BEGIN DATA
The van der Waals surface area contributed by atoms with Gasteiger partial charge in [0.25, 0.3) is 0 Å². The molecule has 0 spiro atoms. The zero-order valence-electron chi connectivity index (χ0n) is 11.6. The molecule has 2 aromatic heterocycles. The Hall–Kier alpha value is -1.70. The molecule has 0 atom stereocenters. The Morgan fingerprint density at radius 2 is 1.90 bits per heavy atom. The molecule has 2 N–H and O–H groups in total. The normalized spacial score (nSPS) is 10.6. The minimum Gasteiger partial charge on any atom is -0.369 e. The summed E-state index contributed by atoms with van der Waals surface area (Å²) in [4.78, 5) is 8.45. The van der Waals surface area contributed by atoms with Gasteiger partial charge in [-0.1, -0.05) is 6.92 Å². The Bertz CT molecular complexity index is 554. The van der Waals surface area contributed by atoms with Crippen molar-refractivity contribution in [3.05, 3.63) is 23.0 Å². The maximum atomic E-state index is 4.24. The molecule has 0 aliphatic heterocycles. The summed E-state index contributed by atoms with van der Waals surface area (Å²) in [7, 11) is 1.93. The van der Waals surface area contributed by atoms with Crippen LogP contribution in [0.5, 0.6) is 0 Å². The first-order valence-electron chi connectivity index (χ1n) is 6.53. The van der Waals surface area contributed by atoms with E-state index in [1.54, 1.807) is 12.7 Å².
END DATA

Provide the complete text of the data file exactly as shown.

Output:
The van der Waals surface area contributed by atoms with Gasteiger partial charge in [0.25, 0.3) is 0 Å². The molecule has 0 spiro atoms. The zero-order valence-electron chi connectivity index (χ0n) is 11.6. The molecule has 2 aromatic heterocycles. The Hall–Kier alpha value is -1.70. The molecule has 0 atom stereocenters. The Morgan fingerprint density at radius 2 is 1.90 bits per heavy atom. The molecule has 2 N–H and O–H groups in total. The normalized spacial score (nSPS) is 10.6. The minimum Gasteiger partial charge on any atom is -0.369 e. The summed E-state index contributed by atoms with van der Waals surface area (Å²) in [4.78, 5) is 8.45. The van der Waals surface area contributed by atoms with Gasteiger partial charge in [-0.1, -0.05) is 6.92 Å². The Bertz CT molecular complexity index is 554. The van der Waals surface area contributed by atoms with Crippen molar-refractivity contribution in [3.05, 3.63) is 23.0 Å². The maximum atomic E-state index is 4.24. The molecule has 0 aliphatic heterocycles. The summed E-state index contributed by atoms with van der Waals surface area (Å²) in [7, 11) is 1.93. The van der Waals surface area contributed by atoms with Crippen LogP contribution in [0.5, 0.6) is 0 Å². The first-order valence-electron chi connectivity index (χ1n) is 6.53. The van der Waals surface area contributed by atoms with E-state index in [1.54, 1.807) is 12.7 Å².